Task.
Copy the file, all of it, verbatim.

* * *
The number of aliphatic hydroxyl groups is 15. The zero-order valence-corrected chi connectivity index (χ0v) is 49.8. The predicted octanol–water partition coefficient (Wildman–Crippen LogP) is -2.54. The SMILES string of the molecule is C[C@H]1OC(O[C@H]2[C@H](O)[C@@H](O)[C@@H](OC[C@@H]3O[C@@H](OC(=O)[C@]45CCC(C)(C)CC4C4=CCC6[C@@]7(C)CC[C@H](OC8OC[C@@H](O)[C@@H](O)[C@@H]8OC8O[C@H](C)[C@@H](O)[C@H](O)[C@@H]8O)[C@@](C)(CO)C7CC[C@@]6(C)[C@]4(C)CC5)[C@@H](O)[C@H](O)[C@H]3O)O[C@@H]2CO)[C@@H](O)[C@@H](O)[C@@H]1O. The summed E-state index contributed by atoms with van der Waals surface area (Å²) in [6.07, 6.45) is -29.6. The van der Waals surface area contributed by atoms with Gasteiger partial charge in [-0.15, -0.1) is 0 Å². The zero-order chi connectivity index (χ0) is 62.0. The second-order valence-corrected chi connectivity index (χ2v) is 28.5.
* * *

The number of aliphatic hydroxyl groups is 15. The zero-order valence-corrected chi connectivity index (χ0v) is 49.8. The predicted octanol–water partition coefficient (Wildman–Crippen LogP) is -2.54. The SMILES string of the molecule is C[C@H]1OC(O[C@H]2[C@H](O)[C@@H](O)[C@@H](OC[C@@H]3O[C@@H](OC(=O)[C@]45CCC(C)(C)CC4C4=CCC6[C@@]7(C)CC[C@H](OC8OC[C@@H](O)[C@@H](O)[C@@H]8OC8O[C@H](C)[C@@H](O)[C@H](O)[C@@H]8O)[C@@](C)(CO)C7CC[C@@]6(C)[C@]4(C)CC5)[C@@H](O)[C@H](O)[C@H]3O)O[C@@H]2CO)[C@@H](O)[C@@H](O)[C@@H]1O. The summed E-state index contributed by atoms with van der Waals surface area (Å²) in [6.07, 6.45) is -29.6. The van der Waals surface area contributed by atoms with Gasteiger partial charge in [-0.15, -0.1) is 0 Å². The zero-order chi connectivity index (χ0) is 62.0. The second-order valence-corrected chi connectivity index (χ2v) is 28.5.